Increased Awareness about the Draft Investment law, Consultation, the Environment and Human rights

Civil society in Myanmar is quickly becoming interested in the connection between the proposed draft investment law and the regulatory ability of states to protect, promote and fulfil human rights and protect the environment. The International Commission of Jurists has written a number of public statements, press releases and op-eds (see previous pieces on this blog for details) in order to raise awareness. We have also as held training workshops in Yangon and other regions to help lawyers and CSO workers to understand this connection and advocate for better public consultation during the drafting process. The ICJ’s workshop with DICA and the MIC also focussed on this issue among others. We have been pleased with the cooperation provided by DICA and note the extension of the deadline for submitting written comments.

As noted, civil society is increasingly engaged on this subject:

http://www.mmtimes.com/index.php/business/property-news/13785-civil-society-frets-land-with-investment-law.html%C2%A0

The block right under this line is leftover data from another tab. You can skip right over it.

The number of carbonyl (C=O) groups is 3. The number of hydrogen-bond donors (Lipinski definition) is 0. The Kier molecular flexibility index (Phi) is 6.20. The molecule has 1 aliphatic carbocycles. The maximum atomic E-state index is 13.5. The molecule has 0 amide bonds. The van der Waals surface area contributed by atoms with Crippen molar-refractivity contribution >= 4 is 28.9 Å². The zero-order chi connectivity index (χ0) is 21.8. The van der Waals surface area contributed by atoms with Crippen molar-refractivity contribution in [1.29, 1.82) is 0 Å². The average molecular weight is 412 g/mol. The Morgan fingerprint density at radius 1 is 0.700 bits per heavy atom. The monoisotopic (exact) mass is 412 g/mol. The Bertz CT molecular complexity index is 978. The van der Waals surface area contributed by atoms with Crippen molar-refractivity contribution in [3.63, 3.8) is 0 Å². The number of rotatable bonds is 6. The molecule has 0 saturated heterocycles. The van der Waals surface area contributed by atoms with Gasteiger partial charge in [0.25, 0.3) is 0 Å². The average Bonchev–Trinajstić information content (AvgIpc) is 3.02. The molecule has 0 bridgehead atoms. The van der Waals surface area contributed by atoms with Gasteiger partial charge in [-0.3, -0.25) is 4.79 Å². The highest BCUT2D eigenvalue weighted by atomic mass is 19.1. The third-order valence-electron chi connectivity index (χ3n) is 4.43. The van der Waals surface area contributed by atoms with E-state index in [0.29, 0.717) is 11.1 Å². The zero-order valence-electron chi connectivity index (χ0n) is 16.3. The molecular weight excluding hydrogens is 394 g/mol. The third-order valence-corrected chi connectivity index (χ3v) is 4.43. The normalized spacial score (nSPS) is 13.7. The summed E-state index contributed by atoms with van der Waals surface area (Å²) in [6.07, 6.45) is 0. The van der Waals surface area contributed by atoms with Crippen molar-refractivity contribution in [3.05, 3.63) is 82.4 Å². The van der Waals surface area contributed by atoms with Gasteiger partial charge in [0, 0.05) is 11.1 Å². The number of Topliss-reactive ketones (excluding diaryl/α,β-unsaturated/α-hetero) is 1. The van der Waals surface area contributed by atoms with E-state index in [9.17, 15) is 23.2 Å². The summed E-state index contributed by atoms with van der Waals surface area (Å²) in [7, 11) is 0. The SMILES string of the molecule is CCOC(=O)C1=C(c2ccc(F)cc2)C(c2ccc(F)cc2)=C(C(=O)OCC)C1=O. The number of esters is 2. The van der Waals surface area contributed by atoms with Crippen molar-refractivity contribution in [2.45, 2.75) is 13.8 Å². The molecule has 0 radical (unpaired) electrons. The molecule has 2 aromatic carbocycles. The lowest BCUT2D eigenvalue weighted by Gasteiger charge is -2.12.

The Consultant for the International Finance Corporation, who is supporting DICA’s drafting process has also recognised the importance of consultation.

http://sufianjusoh.blogspot.co.uk

The government of Myanmar should be commended for implementing a consultation process with civil society. However, a meeting held on January 28th with two days notice and a consultation on March 20th with a week to prepare as well as an opportunity to submit comments does not constitute an adequate consultation. Discussions with local CSOs indicate a desire to study the law and the key human rights and environmental issues at stake. They also express a perception that their views will not be taken on board.  The government of Myanmar should do more to ensure that an informed, transparent and effective consultation takes place in which civil society has genuine participation. This is an important opportunity for Myanmar to demonstrate to civil society that the law making process has changed and that genuine public participation is now the norm.

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